“Germany doesn’t provide the answer for opponents of fees that people sometimes think it does,” noted Nick Hillman, director of the Higher Education Policy Institute, in last week’s Times Higher Education. “People always imply that other countries have off-the-shelf solutions”, but such thinking “always becomes a bit simplistic” (“Germany’s abolition of fees ‘cannot be model for UK’ ”, 3 September).
Hang on a second. Who said emulating the German funding model would be easy? My own contribution to this debate, referenced in the Hepi report (“U-turn of the century”, 13 February 2014), argued the opposite point: namely, that the German public’s capacity to overthrow tuition fees derived from a centuries-old, decentralised system of higher education radically different from England’s centrist one. Sadly, the May election result confirmed this prognosis.
But Hillman goes further, arguing that emulating Germany is not merely difficult but undesirable. Why? Because Germany educates a smaller proportion of its young people at university than the UK does. Here, 48 per cent of 25- to 34-year-olds have a tertiary qualification. There, the figure is just 27 per cent.
These are striking statistics; but what do they mean? Hillman’s interpretation is based on two assumptions, copied uncritically from policymakers such as his former boss, David Willetts. One is that bigger is necessarily better. The other is that public finances cannot fund large student numbers. Germany’s system remains woefully small, he concludes, because it is reliant on public money.
But is either assumption sound? Where is the evidence, first of all, that German tertiary education is starved of cash? According to the latest figures from the Organisation for Economic Cooperation and Development, Germany spends a higher proportion of its GDP on tertiary education (1.3 per cent) than the UK (1.2 per cent). Annual spending per student is also higher in Germany ($16,723 (£10,994)) than it is in the UK ($14,223). Moreover, the average student studies for far longer in Germany (4.19 years) than in Britain (2.74 years). This is partly because almost twice the proportion of young Germans complete an advanced degree (2.3 per cent of their age cohort) as their debt-ridden British contemporaries (1.3 per cent). Advanced study is made possible, in turn, partly because German spending on research and development (3.0 per cent of GDP) is also almost twice the UK level (1.7 per cent). All told, cumulative expenditure per student over the average period of study is almost twice as high in Germany ($70,069) as in the UK ($38,971). Are these the finances of a system desperate to expand but starved of the necessary funds?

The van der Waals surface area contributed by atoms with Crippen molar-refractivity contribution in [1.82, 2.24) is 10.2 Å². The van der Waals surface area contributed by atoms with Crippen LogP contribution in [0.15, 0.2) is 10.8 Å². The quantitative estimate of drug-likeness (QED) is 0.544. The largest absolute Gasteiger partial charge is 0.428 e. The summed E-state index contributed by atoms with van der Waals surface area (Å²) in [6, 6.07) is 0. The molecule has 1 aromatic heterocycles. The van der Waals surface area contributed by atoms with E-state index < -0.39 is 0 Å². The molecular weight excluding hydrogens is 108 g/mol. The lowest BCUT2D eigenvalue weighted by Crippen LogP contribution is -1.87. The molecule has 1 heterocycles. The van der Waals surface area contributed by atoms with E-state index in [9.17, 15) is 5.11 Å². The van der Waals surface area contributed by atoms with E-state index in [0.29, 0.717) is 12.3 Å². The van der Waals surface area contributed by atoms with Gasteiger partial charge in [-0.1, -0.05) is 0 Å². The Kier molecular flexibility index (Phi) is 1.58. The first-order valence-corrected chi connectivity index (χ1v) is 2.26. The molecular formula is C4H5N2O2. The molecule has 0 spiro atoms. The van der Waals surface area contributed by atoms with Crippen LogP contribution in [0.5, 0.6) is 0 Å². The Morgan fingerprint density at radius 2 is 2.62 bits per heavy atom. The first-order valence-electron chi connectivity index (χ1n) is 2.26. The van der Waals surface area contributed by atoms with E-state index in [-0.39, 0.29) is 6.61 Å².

Hence the need to question the second assumption: might the Germans have cultivated a smaller university system not because they cannot afford to go large, but because they think small is beautiful?
To understand why smaller might be better, we need to understand the different economic context in which the German university system sits. Germany’s economy is driven in large measure by the Mittelstand: small to medium-sized, export-oriented companies, each with pin-sharp focus on doing one specific thing better than any other company on the planet. Such family owned, locally embedded, high-tech firms require a steady supply of highly skilled workers creatively engaged in staying ahead of the competition. In order to guarantee this supply, local employers cooperate with educators, unions and the federal government to design more than 350 national curricula for the world’s best system of industrial apprenticeships. German apprentices divide their time between theoretical study in the classroom and hands-on experience on the job. For both components, they are well remunerated. Remuneration of apprentices plus the cost of delivering these two- to four-year courses costs between $25,000 and $80,000 per apprentice. Thanks to programmes like these, more than 80 per cent of young Germans find employment within six months of completing their education, and youth unemployment is far lower in Germany (7.8 per cent) than in the UK (20.3 per cent).
Is it any wonder that two young people have traditionally preferred this path for every one in university? Even senior educationalists – such as the rector of the University of Siegen quoted in Hepi’s report – wonder aloud whether the growth in university enrolment is a good thing. In short, demand for university places is limited in Germany because its young people enjoy something their British contemporaries can scarcely imagine: more than one route to a lifetime of rewarding, secure, esteemed employment.
So let’s agree: the German system is not an “off-the-shelf model”. Emulating it would require far more than re-engineering the English education system. It would require rebalancing our service-driven economy, correcting the exploitative attitude of management to labour, and eradicating the age-old disdain for manual work that somehow survived Britain’s brief period as the workshop of the world. But when even George Osborne yearns to rebalance the British economy on something like the German model, there is nothing “simplistic” about pointing out the admirable features of its educational component. Hepi should be helping to think through this challenge, not reinforcing the mis-guided assumptions underlying the UK’s deeply flawed social, economic and education policy.
Howard Hotson is professor of early modern intellectual history, University of Oxford.